'London's Eiffel Tower,' Blackfriars Bridge to go away, come back like it's 1875

The City of London plans to have the iconic, Confederation-era Blackfriars Bridge removed and repaired off-site in a bid to restore the heritage span to its former glory.

Heritage bridge is one of North America's last wrought-iron, bowstring-arch truss bridges

Repairs over the years have taken the Blackfriars Bridge away from its original design. The chainlink fencing, for example, will be removed in the refurbishment. (Andrew Lupton/CBC)

First the bad news: Even if everything goes according to plan, the Blackfriars Bridge will vanish this fall. 

The city has issued a tender to have the bridge removed from the spot where it has spanned the Thames River since 1875. For the first time since the Confederation era, there will be no link between Blackfriars and Talbot streets.

But here's the good news: The bridge, which the city considers a "nationally-significant cultural heritage resource," will return better than ever, restored to its former glory to stand for future decades as one of North America's only wrought-iron, bowstring-arch, truss bridges still in use.

"It's time for some TLC for this bridge," said Doug MacRae of the city's transportation department. "There's been a lot of Band-Aids applied to this bridge over the past few years and that could only go on for so long."

The city's solution is anything but a Band-Aid. They've issued a tender that calls for a contractor to remove the entire bridge and restore it off-site so crews won't have to work outside in winter. 

Built in 1875, the bridge closed to vehicle traffic in 2013. The city wants to see eastbound vehicle traffic return to the bridge after a complete refurbishment that will see the entire bridge removed and restored off-site. (Andrew Lupton/CBC)

It's an ambitious restoration, and it won't come cheap. Early in the project, a rough estimate of $4.5 million was floated. That's a lot of money to fix a bridge that only four years ago was closed to vehicle traffic for fears it had become too corroded to carry cars and trucks.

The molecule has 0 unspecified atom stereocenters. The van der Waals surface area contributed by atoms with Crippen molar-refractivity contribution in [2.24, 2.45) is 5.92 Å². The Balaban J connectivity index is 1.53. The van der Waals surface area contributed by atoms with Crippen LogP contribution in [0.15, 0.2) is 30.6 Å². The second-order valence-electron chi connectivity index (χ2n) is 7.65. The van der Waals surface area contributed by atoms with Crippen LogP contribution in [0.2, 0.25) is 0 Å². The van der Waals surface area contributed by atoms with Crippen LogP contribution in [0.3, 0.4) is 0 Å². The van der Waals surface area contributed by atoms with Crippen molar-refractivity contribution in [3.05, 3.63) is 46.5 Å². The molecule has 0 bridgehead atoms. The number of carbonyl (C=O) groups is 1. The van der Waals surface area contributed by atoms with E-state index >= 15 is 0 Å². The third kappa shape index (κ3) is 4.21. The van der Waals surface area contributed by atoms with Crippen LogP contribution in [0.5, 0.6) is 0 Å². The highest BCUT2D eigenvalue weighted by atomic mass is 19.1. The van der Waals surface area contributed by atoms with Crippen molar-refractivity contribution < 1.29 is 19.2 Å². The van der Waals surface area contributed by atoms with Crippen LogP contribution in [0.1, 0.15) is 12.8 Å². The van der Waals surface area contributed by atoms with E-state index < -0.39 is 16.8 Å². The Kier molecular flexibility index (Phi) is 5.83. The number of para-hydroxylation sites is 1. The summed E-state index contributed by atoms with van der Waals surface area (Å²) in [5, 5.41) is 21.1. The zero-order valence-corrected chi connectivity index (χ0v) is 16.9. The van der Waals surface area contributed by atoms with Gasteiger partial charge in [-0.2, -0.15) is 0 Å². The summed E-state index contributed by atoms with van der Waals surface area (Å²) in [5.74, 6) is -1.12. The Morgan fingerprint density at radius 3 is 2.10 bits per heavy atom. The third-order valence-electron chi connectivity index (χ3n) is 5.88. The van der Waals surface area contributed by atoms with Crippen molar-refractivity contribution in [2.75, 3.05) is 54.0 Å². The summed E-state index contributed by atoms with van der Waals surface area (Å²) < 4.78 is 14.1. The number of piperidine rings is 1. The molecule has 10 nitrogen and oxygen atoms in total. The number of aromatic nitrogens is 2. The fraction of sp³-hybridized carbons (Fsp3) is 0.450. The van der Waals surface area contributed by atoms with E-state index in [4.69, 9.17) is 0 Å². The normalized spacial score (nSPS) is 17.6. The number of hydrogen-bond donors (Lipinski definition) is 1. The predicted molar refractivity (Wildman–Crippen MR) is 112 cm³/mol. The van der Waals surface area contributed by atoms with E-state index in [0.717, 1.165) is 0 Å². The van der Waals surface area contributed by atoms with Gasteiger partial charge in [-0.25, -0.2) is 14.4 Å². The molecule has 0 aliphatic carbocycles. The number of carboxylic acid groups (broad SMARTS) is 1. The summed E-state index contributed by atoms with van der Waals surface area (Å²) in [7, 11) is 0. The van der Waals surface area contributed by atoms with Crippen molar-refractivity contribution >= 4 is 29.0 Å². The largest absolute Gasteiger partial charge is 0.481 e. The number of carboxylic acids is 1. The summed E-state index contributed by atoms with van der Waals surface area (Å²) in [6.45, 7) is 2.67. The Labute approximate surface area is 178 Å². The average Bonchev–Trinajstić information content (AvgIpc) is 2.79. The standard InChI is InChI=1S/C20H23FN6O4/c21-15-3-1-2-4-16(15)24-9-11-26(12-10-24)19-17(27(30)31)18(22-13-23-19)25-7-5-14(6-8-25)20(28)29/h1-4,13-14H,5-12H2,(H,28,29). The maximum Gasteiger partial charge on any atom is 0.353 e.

Coun. Phil Squire says the city has to "step up" and do a proper restoration. 

"This is something we have to do," he told CBC London. "It's our asset, we own it. We've got to take care of it."

Squire also said Londoners shouldn't be surprised if the final price tag exceeds the early estimates. 

"It's going to be very expensive, I don't think there's any doubt about that. People shouldn't think it's going to be cheap."

Kevin Bice of the Blackfriars neighbourhood association also said the repair is worth the cost. He's elated that after years of piecemeal fix-ups, the bridge "will get the repair it deserves."

"I keep calling the Blackfriars Bridge the Eiffel Tower of London, Ontario," he said. "It's one of the most defining icons in the city. It's something we just can't afford to lose."

Repairs done in the 1940s and 50s kept the bridge in service, but were not true to its original design. Currently only a middle portion of the bridge is in use and it's surrounded by an ugly chain-link fence that won't return post-renovation.

The sign indicates the Blackfriars Bridge is closed to vehicle traffic, though it's currently open for use by cyclists and pedestrians. (Andrew Lupton/CBC)

For now, the bridge is only open to cyclists and pedestrians. Once the repairs are complete and the bridge is back in place, one lane will be used for vehicle traffic (eastbound only) with the second lane serving cyclists and pedestrians.

Not everyone agrees it's wise to let cars back on the bridge. MacRae said the return to vehicle use will help ease rush-hour congestion on Oxford Street and Riverside Drive. Keeping one lane devoted to bikes and pedestrians will ensure the bridge stays multi-use, he said 

"We felt it was a good compromise," he said. 

You're bringing that back, right?

And while he's glad this won't be another patch-job, Bice and some of his neighbours are a little worried it will require taking their beloved bridge away on what amounts to a promise to bring it back.

"It's like a person going in for an operation," he said. "You can have all the confidence in the doctors and the hospitals and the medicines, but that can't alleviate the nervousness you feel until you can actually be with the person again afterward."

The city will host a public meeting tonight (5 to 8 p.m., St. George's Anglican Church, 227 Wharncliffe Rd.) where residents can ask questions about the project.

The hope is that the tender can be issued in the summer so work can begin in the fall. The restoration work is expected to take about a year. 

About the Author

Andrew Lupton is a B.C.-born journalist, father of two and a north London resident with a passion for politics, photography and baseball.


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